The Caloosahatchee River is a main water way in Florida that runs from Lake Okeechobee to San Carlos Bay out to the Gulf of Mexico. The name comes from the first Indians, the Calusa, who began dredging the river. Today, the river is a huge resource for transportation, fishery and many other aspects within the surrounding areas.
“Caloosahatchee River and Estuary.” South Florida Water Management District, www.sfwmd.gov/our-work/caloosahatchee-river.
This article is from South Florida Water Management District and provides
many options for tracking the latest data regarding the river. This includes operational planning, water levels, rainfall maps and DBHYDRO, a database that provides underground and surface water information. There is also a brief background paragraph that discusses the beginning of the Caloosahatchee River in the late 19th century and modifications that have been made to regulate the waterway and its watershed.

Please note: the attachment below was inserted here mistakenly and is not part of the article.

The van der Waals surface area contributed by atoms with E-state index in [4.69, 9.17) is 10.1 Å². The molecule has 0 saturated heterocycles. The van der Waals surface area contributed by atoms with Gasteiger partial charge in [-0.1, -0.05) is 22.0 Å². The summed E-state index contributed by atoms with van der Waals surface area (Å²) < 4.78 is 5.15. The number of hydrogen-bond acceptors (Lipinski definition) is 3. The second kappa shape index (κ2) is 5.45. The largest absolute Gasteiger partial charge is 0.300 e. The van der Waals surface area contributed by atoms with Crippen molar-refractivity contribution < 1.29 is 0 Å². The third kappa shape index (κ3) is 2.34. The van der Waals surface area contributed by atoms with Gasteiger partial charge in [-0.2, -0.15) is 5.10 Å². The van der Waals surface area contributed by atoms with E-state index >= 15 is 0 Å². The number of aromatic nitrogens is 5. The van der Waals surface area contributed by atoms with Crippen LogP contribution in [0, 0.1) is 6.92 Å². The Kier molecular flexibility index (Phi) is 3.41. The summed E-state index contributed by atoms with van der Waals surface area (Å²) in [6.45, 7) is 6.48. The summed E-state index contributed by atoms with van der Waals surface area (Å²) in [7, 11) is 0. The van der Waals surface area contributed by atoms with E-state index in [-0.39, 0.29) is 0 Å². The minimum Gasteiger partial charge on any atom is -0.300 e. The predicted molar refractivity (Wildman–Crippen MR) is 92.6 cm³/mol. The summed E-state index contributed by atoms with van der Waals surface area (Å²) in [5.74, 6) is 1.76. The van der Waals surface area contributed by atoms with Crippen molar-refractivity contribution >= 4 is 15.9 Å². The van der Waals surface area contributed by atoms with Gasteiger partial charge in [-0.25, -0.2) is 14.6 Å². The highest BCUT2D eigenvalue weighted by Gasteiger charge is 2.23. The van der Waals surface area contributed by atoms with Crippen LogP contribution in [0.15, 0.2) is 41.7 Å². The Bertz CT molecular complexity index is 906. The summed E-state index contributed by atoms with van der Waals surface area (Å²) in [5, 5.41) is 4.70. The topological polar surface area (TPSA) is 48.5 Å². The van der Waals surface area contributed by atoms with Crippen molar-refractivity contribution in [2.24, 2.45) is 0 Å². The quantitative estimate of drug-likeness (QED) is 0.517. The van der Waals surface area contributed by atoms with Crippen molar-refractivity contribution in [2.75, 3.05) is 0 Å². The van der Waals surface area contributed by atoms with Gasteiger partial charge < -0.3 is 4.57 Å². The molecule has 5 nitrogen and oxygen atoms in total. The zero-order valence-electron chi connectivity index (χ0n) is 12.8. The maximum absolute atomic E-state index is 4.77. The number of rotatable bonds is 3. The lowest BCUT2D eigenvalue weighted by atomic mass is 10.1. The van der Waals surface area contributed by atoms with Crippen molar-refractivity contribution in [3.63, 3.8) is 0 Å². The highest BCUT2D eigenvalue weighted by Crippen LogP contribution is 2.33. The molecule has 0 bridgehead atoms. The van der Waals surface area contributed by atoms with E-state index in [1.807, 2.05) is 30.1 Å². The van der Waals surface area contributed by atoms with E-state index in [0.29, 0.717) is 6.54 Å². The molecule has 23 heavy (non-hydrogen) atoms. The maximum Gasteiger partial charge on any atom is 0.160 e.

Kimes, C.A, and L.C. Crocker. “The Caloosahatchee River and Its Watershed.” CES FAU, Apr. 1998, www.ces.fau.edu/publications/pdfs/the-caloosahatchee-river-and-itswatershed.pdf.
This historical overview is an extensive source of information from Florida Gulf Coast University. This weblink is broken down into a timeline, map, population chart, geology and physiology, hydrology, changes to the Caloosahatchee and much more. I chose this because it was extremely informative and provides a significant amount of historical detail which was hard to find on other sites. The purpose of this work is to, “demonstrate the interconnectedness of the different components of the river ecosystem and the dangers of isolating individual elements” (Kimes, Crocker, 4).